Monday, October 28, 2013

A Short Piece.

Sooooooooo, I suppose this is a long time coming.  For all the references I've made in the past about Akira, I've been fighting writing an actual article about either the comic or the film.  This is partly due to just not knowing where to start; as many readers may have already gathered, I am a tremendous fan of Katsuhiro Otomo, and I have admired and maintained a relationship with his work unlike any else that exists in my life.  His body of work occupies my shelf not only as entertainment, but as inspiration, instruction manual, and proof that hard work and dedication is worth it; as cheesy as that sounds, I guarantee that the top of my bookshelf is more effective than any Hang In There cat poster.
Another reason I haven't spoken more at length about author or (mega)work is because there hasn't been too much more relevant information pertaining to either recently that hasn't been said better elsewhere, and rather than add to the deluge, I thought it best to not add secondhand information on exhibits or works I unfortunately didn't get to experience firsthand.  Excitingly enough, the 25th Anniversary Edition of Akira is being released in North America on Blu-ray on November 12th, so I found my excuse and decided to take it to say a few words in anticipation.

One of the main things that has always impressed me with Otomo was his wonderful sense of design.  In all of his work, especially that found in his first volume of Kaba (1971-1989 Illustration Collection), his skills as a designer, are readily apparent in both his commercial and personal work.  His mastery of such concepts easily transfers to the comics page, where one could practically draw a line tracing the eye-line on the page.  His meticulous draftsmanship takes a backseat to the concepts so simply derived from an intimate knowledge of how visual design works, and it's done in such a manner that the reader never has to think about what combination of principle elements are rushing him ever forward from one page to the next, only that the comic works fundamentally as it should.  In that way, Otomo's comics can be said to epitomize comics themselves.

It is apparent in Otomo's early comics career that he was interested in exploring themes and people beyond the casual manga landscape of the time.  I often compare Katsuhiro Otomo to director Shohei Imamura in that both men seemed very interested in exploring the far more interesting lower rung of society.  Much like Yoshihiro Tatsumi in the late 50s through the early 70s, Otomo's comic work would encapsulate a newer generation of young energy, angry and full of subversion, only this time with an even more cinematic approach.  If Tatsumi and the Gekiga movement was inspired early on by post-war noir and jidaigeki, then Otomo's new brand of manga looked more toward the Japanese New Wave and New Hollywood for inspiration, taking as much stock in the social relevance of Easy Rider as it did, most likely, to the work of Nagisa Oshima.
Inspired further by the European comics movement, Otomo's comics were suffused even further with a fantasy and science fiction influence, spreading all the way from shorter stories such as the more humorous Hair and Electric Bird Land (the latter of which was inspired by the Charlie Parker's Bird Land), to the more serious hard sci-fi pieces, Memories, Farewell To Weapons, and Fireball.  Otomo would then go on to create Domu; one of his most successful works in which he would combine the casual horror and science fiction tropes audiences would find accessible with his previous explorations of urban isolationism within a rapidly growing, and often personally suffocating Japanese society.

Though far from his final piece of work, it could be said that all of the themes previously explored by Otomo came to a head with Akira.  The easily accessible post-apocalyptic science fiction setting of a rapidly modernizing Neo-Tokyo landscape worked perfectly as the backdrop to a very personal (albeit rather epic) vision.  His exploration of modern youth culture in an often oppressive and high-strung society on the brink of collapse showed that things hadn't changed so much since the destruction and rebirth of the book's fictional interpretation of Tokyo, and perhaps it reflected Otomo's views on Japan itself and it's struggle to reinvent itself after it's own destruction and rebirth.  Whatever the case, Akira remains Katsuhiro Otomo's most well-known work to date, and it's something I doubt will change in the foreseeable future.  Through all of the hype, Akira remains a benchmark work in both comics and animation, and perhaps beyond the themes of the work itself, the true benchmark and inspiration to artists in any field should be the love, dedication, and professionalism put into the project by Otomo.  Rather than borrow it's themes or take inspiration from individual scenes or moments, become inspired by what it takes to produce such a work.  Become infatuated with pushing yourself and creating something new; what truly exists in Otomo's work is a focus and understanding that you actually can create.  To me Otomo makes me want to try that much harder.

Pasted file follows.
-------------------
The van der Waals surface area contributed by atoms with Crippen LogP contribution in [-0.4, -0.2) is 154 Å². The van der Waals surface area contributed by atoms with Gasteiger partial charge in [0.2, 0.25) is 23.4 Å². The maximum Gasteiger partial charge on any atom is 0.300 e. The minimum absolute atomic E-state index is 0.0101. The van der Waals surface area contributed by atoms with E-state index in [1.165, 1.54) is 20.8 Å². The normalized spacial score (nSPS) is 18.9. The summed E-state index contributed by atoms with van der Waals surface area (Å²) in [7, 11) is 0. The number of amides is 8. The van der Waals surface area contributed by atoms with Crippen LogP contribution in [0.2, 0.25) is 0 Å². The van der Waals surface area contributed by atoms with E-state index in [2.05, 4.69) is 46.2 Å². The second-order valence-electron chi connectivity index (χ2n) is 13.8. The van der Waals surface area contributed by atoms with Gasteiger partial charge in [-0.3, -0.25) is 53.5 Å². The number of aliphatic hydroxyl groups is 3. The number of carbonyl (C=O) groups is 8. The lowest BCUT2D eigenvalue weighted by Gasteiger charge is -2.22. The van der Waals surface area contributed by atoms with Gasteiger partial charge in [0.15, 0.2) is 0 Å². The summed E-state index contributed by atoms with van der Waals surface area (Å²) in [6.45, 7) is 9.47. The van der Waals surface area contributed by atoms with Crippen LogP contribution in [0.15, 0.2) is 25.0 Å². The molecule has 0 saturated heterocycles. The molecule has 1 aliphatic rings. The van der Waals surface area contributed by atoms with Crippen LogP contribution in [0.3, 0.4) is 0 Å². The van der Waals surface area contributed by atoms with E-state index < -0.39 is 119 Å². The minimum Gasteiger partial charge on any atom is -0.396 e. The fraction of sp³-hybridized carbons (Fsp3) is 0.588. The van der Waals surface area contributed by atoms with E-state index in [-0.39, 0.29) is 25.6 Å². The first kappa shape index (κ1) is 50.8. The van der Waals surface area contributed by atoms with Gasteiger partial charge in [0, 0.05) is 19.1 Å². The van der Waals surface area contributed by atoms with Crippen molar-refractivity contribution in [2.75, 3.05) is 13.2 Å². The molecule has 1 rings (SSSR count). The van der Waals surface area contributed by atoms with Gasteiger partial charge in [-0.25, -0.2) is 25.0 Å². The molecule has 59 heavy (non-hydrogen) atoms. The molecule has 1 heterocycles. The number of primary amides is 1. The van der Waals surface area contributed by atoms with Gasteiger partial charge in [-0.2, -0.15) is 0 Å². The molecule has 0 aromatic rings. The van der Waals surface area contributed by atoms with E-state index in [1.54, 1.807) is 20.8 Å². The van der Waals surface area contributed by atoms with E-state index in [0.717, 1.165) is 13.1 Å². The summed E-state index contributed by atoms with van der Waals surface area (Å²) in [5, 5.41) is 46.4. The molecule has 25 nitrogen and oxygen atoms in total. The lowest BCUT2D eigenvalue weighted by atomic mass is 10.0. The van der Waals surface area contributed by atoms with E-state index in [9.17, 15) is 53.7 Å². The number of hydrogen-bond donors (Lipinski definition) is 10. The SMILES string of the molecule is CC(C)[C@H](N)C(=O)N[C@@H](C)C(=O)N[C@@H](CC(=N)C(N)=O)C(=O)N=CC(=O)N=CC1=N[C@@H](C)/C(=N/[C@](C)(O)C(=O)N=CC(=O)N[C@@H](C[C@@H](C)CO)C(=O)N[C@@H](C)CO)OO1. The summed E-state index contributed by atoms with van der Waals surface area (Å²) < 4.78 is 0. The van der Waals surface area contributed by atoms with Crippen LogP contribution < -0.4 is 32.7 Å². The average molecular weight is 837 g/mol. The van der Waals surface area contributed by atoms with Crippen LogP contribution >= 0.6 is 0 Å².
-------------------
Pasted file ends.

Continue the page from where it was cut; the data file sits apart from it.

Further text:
Saturday, October 12, 2013

Keep Me In Mind

Years of being a vinyl record addict have taught me a lot of hard lessons: Always put the white inner-sleeve away facing up so that the record doesn't simply drop to the floor when you get the album out next time. You'll never listen to a record set, even a double album is pushing it. Truly great records look like they were put together by a 1940s yearbook committee.  Maybe most importantly, the price of a record doesn't reflect on its quality.

Which brings me to the artist spotlighted in this article, because i'm about to do you a huge favor. I would conservatively estimate that 65% of the used record bins in the world, from high-end boutiques to Goodwills & garage sales, contain at least one Miriam Makeba album. I'm not really sure why this is. I don't know if the Columbia House record club simply mailed one to every household in America, or if the introduction of fluoride into our municipal water supplies sparked a national craze for world music. For whatever reason, there are a ton of Miriam Makeba albums out in the world, and the chances are that somebody would be willing to sell one to you for $1. Take them up on that offer.